Tuesday, August 17, 2010

Ninanais (Refrains Happen Like Revolutions in a Song, John Torres, 2010)



Songs happen like revolutionary refrains


Early in John Torres' latest film Ninanais: Refrains Happen Like Revolutions in a Song (2010) we hear the following words (roughly remembered):

Do not look for us in history or in books written by victors. They are exact and precise; we are uneventful and in between.

Do not look for our story in myths, apparitions, legends filling the gaps. They are bridges; we stretch and fall. Listen to our faces; don't take our words. Our romance lies at the timbre of our voices.

In the end we will reject a revolution and arrive at love.

The words set the tone of the film, suggest what the film's about: not history or historical figures but the everyday people that make up history; not heroic myths or legendary epics but personal, intimate stories. The words even suggest how we should view their story and, in effect, the film: not as a literal, straightforward narrative but as a series of moods, images, metaphors, connections, to be made by heart and intuition, not logic (anyone looking for cause and effect in this picture will come away sorely frustrated).

After all is said and done though, there is a story; matter of fact, there are about three. It's about Nagmalitong Yawa, the beautiful maiden who disguises herself as a man and descends into the cavern named Kurundalan to free her imprisoned love, Humadapnon. Actually, this story (only the first part of an epic tale) is told by the binakod, beautiful maidens chosen when young by the Sulanon tribe in Panay to be set aside (the word 'binakod' literally means 'reserved') to learn the Hinilawod epic--their love story is her lifelong task. 

It's also the story of Sarah, who is looking for Emilio, who she has only met in her dreams; it's her last day as a debt collector, and she is making the rounds of the town of Guimbal, meeting with different people to settle accounts. At one point she is crossing a river--children see her, think she's walking on the water's surface, and mistake her for Nagmalitong Yawa. When she approaches her next debtor he immediately hands over his money, no fuss, no bother (we see her in the distance crossing the river, and for all you know she is walking on top of the water, she is Nagmalitong Yawa, an elemental seeking her lost love--it's this kind of offhand yet evocative imagery that Torres seems to be able to throw up on the screen, time and time again).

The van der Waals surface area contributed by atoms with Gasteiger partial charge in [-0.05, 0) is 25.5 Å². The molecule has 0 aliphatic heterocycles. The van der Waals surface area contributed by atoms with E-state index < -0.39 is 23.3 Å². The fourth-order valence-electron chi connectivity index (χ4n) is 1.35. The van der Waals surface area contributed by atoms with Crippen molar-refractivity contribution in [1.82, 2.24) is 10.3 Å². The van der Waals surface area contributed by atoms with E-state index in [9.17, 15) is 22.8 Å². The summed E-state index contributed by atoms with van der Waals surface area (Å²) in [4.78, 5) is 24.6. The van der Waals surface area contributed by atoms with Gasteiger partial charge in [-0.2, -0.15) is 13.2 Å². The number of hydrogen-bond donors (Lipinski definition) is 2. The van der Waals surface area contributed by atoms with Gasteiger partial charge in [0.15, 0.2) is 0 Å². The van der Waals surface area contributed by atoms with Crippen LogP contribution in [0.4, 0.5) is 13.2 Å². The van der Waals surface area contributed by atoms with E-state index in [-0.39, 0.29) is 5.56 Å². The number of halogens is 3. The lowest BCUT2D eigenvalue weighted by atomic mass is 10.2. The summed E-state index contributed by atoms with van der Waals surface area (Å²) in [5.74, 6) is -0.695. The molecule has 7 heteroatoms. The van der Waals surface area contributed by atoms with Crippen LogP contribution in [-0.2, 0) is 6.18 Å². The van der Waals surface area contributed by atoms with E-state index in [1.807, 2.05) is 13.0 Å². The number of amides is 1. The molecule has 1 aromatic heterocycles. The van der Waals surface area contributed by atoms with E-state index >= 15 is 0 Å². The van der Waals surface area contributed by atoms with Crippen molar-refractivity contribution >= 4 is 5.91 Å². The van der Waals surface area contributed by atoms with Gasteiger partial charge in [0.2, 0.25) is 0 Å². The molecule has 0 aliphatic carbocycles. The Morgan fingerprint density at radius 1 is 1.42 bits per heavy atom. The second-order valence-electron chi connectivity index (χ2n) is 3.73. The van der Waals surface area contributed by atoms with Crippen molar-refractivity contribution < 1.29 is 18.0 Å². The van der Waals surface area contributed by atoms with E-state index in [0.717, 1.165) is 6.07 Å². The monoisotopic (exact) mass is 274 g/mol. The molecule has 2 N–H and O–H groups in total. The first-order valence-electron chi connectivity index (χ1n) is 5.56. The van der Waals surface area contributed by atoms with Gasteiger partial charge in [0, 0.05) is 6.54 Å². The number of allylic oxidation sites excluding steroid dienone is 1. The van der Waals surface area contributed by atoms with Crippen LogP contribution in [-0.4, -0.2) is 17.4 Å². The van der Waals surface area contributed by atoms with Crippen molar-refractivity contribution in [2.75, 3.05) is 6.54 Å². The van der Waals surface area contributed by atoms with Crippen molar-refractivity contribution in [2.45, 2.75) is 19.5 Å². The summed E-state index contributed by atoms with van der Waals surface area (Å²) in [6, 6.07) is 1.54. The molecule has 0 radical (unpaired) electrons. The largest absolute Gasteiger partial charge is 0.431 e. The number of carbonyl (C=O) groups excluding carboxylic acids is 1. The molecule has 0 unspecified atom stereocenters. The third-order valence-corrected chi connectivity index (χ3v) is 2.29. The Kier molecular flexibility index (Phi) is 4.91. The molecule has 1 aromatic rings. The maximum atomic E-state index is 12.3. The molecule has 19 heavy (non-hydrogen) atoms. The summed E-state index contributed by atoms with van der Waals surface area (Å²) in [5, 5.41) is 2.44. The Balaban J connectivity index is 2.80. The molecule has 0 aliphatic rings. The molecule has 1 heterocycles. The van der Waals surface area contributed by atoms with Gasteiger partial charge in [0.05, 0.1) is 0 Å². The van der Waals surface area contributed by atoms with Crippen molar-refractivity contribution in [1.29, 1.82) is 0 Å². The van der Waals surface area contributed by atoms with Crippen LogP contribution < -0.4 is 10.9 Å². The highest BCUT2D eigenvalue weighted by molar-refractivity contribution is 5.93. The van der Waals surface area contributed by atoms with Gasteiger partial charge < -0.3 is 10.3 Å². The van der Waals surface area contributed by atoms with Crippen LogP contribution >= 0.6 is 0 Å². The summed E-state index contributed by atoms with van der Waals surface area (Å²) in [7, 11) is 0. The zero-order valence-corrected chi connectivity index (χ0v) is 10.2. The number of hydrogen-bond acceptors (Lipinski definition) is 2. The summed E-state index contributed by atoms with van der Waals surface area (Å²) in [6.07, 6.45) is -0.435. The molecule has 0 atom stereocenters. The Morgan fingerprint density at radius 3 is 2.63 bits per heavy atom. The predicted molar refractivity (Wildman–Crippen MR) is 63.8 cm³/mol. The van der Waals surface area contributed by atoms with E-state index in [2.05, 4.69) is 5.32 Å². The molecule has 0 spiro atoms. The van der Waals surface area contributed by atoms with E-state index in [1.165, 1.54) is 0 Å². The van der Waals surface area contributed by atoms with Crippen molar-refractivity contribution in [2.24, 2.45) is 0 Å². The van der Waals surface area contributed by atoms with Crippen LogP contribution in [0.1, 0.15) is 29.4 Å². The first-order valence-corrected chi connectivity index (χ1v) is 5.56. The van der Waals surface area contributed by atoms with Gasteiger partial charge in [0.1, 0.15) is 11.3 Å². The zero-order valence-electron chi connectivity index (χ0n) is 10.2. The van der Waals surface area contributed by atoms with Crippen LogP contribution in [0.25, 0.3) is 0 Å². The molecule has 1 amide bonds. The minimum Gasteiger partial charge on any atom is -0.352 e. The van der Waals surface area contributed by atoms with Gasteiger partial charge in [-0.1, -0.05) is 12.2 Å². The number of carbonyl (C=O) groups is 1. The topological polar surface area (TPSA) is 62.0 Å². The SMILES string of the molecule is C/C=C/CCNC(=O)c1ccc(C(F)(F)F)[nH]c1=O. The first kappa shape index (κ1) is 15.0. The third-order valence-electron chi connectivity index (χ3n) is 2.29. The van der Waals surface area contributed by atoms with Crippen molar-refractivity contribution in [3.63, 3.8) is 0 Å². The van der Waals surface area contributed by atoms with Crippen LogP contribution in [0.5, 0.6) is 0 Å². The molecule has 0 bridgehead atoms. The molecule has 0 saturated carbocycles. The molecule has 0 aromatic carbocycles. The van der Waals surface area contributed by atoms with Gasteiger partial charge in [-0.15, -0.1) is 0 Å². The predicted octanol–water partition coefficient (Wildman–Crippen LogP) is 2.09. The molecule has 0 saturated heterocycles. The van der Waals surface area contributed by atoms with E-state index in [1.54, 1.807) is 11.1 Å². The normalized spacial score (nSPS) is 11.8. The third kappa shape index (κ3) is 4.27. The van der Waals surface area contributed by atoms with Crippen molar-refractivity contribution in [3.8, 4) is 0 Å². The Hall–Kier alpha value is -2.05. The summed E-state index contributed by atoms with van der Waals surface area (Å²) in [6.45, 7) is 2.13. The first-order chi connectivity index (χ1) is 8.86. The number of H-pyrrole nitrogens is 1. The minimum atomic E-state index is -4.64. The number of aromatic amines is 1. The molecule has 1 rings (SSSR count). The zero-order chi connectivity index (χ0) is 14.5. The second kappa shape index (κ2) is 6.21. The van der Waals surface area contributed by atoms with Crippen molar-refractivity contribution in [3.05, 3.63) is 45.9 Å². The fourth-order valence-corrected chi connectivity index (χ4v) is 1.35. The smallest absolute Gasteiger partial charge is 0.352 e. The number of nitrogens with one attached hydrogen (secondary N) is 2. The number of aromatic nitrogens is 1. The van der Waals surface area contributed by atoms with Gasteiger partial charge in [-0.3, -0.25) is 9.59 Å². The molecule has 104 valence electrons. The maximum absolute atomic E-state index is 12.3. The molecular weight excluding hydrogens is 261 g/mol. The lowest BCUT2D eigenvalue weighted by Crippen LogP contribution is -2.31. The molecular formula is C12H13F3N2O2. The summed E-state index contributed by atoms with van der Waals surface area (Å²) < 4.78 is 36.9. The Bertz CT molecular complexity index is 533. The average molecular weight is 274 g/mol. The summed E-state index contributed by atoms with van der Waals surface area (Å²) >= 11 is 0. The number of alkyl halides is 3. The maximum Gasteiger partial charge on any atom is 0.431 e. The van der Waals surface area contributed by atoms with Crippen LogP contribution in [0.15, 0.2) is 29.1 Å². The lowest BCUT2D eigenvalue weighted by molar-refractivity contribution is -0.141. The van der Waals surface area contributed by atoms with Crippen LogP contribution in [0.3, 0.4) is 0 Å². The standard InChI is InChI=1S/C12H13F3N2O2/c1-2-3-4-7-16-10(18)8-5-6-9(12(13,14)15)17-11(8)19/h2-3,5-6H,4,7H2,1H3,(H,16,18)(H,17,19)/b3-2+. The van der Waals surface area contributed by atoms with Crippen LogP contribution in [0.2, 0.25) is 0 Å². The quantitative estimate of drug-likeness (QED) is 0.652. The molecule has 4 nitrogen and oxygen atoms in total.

Sarah goes on to talk to Tatang Guillermo, who has mistaken her for his long-dead daughter, giving rise to yet another story: that of General Guillermo, leader of the Voluntarios, and General Tan Martin, leader of the Revolucionarios, two rival factions fighting for national independence against the American colonialists. Guillermo lost heart ever since his daughter Lyn died, and in Sarah he seems to have found her again, albeit in a different time and age.

Torres follows these storylines in and out, crossing and uncrossing in a complex weave, a mix of history, myth, personal reflection. He marries these stories and the occasional recited poem to images that, again, follow the opening lines in urging us not to follow the words, but instead listen to the timbre of our voices. We don't see faces so much as profiles, don't follow people so much as knees, elbows, backs of heads; like Robert Bresson, Torres doesn't seem to want to view people in the classic Hollywood manner--either close-up or in long shot, with faces front and center--but instead glimpse them sidelong, from skewed, puzzling angles. We're kept constantly on our toes, aware that we don't know who this is or what exactly is going on, while Torres grudgingly feeds us details, hints, clues.